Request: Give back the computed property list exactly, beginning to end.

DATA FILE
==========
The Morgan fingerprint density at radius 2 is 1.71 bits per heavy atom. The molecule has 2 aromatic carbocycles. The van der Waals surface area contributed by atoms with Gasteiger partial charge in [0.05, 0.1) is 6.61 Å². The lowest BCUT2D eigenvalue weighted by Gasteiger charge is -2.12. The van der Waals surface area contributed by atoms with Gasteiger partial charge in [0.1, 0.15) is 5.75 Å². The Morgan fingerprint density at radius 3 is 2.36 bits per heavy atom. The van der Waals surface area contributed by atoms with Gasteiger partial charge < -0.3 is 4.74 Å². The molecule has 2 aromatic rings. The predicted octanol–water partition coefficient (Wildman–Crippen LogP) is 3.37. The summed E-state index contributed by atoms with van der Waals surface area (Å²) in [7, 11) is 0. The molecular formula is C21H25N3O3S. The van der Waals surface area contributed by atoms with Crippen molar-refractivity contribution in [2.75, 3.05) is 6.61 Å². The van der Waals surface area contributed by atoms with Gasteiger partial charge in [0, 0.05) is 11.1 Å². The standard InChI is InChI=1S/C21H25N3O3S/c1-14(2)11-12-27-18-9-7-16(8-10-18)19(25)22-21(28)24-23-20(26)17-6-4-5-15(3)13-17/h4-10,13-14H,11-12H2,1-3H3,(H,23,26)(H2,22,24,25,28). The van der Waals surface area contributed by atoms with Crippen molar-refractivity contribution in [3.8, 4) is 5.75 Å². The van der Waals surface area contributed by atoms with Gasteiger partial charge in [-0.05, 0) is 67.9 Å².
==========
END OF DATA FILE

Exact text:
The Morgan fingerprint density at radius 2 is 1.71 bits per heavy atom. The molecule has 2 aromatic carbocycles. The van der Waals surface area contributed by atoms with Gasteiger partial charge in [0.05, 0.1) is 6.61 Å². The lowest BCUT2D eigenvalue weighted by Gasteiger charge is -2.12. The van der Waals surface area contributed by atoms with Gasteiger partial charge in [0.1, 0.15) is 5.75 Å². The Morgan fingerprint density at radius 3 is 2.36 bits per heavy atom. The van der Waals surface area contributed by atoms with Gasteiger partial charge < -0.3 is 4.74 Å². The molecule has 2 aromatic rings. The predicted octanol–water partition coefficient (Wildman–Crippen LogP) is 3.37. The summed E-state index contributed by atoms with van der Waals surface area (Å²) in [7, 11) is 0. The molecular formula is C21H25N3O3S. The van der Waals surface area contributed by atoms with Crippen molar-refractivity contribution in [2.75, 3.05) is 6.61 Å². The van der Waals surface area contributed by atoms with Gasteiger partial charge in [0, 0.05) is 11.1 Å². The standard InChI is InChI=1S/C21H25N3O3S/c1-14(2)11-12-27-18-9-7-16(8-10-18)19(25)22-21(28)24-23-20(26)17-6-4-5-15(3)13-17/h4-10,13-14H,11-12H2,1-3H3,(H,23,26)(H2,22,24,25,28). The van der Waals surface area contributed by atoms with Crippen molar-refractivity contribution in [3.8, 4) is 5.75 Å². The van der Waals surface area contributed by atoms with Gasteiger partial charge in [-0.05, 0) is 67.9 Å².